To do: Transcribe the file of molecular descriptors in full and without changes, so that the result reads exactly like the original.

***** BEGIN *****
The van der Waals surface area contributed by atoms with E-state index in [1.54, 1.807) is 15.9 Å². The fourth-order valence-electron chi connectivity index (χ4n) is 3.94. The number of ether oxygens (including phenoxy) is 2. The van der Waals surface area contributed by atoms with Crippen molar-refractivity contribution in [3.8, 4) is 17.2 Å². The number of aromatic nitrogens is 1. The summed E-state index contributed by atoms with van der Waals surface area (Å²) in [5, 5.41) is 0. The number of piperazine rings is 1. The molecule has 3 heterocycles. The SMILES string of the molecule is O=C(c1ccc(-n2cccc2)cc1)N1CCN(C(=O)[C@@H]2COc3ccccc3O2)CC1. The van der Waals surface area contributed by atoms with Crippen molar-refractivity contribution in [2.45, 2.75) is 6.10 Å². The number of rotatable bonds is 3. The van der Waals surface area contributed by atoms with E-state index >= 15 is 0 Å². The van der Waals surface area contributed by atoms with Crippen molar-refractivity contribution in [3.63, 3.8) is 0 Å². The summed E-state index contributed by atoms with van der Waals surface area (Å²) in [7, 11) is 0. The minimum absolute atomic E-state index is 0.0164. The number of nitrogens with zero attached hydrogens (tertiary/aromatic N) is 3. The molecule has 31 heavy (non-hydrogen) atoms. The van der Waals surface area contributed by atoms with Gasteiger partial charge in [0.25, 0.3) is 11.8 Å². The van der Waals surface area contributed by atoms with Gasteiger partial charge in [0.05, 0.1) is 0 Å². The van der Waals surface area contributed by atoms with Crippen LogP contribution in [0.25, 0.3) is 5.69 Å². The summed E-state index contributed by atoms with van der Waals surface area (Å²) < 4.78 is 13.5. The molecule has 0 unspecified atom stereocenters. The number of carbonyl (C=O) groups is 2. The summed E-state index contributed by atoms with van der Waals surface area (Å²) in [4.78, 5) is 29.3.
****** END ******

The van der Waals surface area contributed by atoms with E-state index in [1.54, 1.807) is 15.9 Å². The fourth-order valence-electron chi connectivity index (χ4n) is 3.94. The number of ether oxygens (including phenoxy) is 2. The van der Waals surface area contributed by atoms with Crippen molar-refractivity contribution in [3.8, 4) is 17.2 Å². The number of aromatic nitrogens is 1. The summed E-state index contributed by atoms with van der Waals surface area (Å²) in [5, 5.41) is 0. The number of piperazine rings is 1. The molecule has 3 heterocycles. The SMILES string of the molecule is O=C(c1ccc(-n2cccc2)cc1)N1CCN(C(=O)[C@@H]2COc3ccccc3O2)CC1. The van der Waals surface area contributed by atoms with Crippen molar-refractivity contribution in [2.45, 2.75) is 6.10 Å². The number of rotatable bonds is 3. The van der Waals surface area contributed by atoms with E-state index >= 15 is 0 Å². The van der Waals surface area contributed by atoms with Crippen molar-refractivity contribution in [3.63, 3.8) is 0 Å². The summed E-state index contributed by atoms with van der Waals surface area (Å²) in [7, 11) is 0. The minimum absolute atomic E-state index is 0.0164. The number of nitrogens with zero attached hydrogens (tertiary/aromatic N) is 3. The molecule has 31 heavy (non-hydrogen) atoms. The van der Waals surface area contributed by atoms with Gasteiger partial charge in [0.25, 0.3) is 11.8 Å². The van der Waals surface area contributed by atoms with Gasteiger partial charge in [0.05, 0.1) is 0 Å². The van der Waals surface area contributed by atoms with Crippen LogP contribution in [0.25, 0.3) is 5.69 Å². The summed E-state index contributed by atoms with van der Waals surface area (Å²) < 4.78 is 13.5. The molecule has 0 unspecified atom stereocenters. The number of carbonyl (C=O) groups is 2. The summed E-state index contributed by atoms with van der Waals surface area (Å²) in [4.78, 5) is 29.3.